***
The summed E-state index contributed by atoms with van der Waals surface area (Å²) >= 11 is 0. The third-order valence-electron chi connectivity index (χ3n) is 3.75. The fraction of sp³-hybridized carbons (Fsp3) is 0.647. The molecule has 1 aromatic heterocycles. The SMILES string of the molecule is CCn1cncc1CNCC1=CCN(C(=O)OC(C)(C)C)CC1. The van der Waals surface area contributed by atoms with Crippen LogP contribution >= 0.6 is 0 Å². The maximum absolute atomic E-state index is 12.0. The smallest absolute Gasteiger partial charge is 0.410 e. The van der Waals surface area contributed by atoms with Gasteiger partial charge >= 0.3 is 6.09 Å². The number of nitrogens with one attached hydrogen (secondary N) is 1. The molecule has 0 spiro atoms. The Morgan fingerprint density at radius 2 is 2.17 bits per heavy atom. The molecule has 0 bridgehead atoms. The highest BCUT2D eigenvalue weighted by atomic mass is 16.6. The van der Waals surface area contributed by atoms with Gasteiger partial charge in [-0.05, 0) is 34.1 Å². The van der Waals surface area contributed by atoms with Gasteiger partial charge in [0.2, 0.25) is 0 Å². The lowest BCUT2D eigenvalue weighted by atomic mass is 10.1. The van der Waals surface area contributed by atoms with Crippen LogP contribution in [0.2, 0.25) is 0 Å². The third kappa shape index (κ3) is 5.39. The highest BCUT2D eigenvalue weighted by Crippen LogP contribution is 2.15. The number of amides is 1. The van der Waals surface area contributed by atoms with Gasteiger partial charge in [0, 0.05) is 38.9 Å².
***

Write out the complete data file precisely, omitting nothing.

The summed E-state index contributed by atoms with van der Waals surface area (Å²) >= 11 is 0. The third-order valence-electron chi connectivity index (χ3n) is 3.75. The fraction of sp³-hybridized carbons (Fsp3) is 0.647. The molecule has 1 aromatic heterocycles. The SMILES string of the molecule is CCn1cncc1CNCC1=CCN(C(=O)OC(C)(C)C)CC1. The van der Waals surface area contributed by atoms with Crippen LogP contribution >= 0.6 is 0 Å². The maximum absolute atomic E-state index is 12.0. The smallest absolute Gasteiger partial charge is 0.410 e. The van der Waals surface area contributed by atoms with Gasteiger partial charge >= 0.3 is 6.09 Å². The number of nitrogens with one attached hydrogen (secondary N) is 1. The molecule has 0 spiro atoms. The Morgan fingerprint density at radius 2 is 2.17 bits per heavy atom. The molecule has 0 bridgehead atoms. The highest BCUT2D eigenvalue weighted by atomic mass is 16.6. The van der Waals surface area contributed by atoms with Gasteiger partial charge in [-0.05, 0) is 34.1 Å². The van der Waals surface area contributed by atoms with Gasteiger partial charge in [0.2, 0.25) is 0 Å². The lowest BCUT2D eigenvalue weighted by atomic mass is 10.1. The van der Waals surface area contributed by atoms with Crippen LogP contribution in [0.2, 0.25) is 0 Å². The third kappa shape index (κ3) is 5.39. The highest BCUT2D eigenvalue weighted by Crippen LogP contribution is 2.15. The number of amides is 1. The van der Waals surface area contributed by atoms with Gasteiger partial charge in [0, 0.05) is 38.9 Å².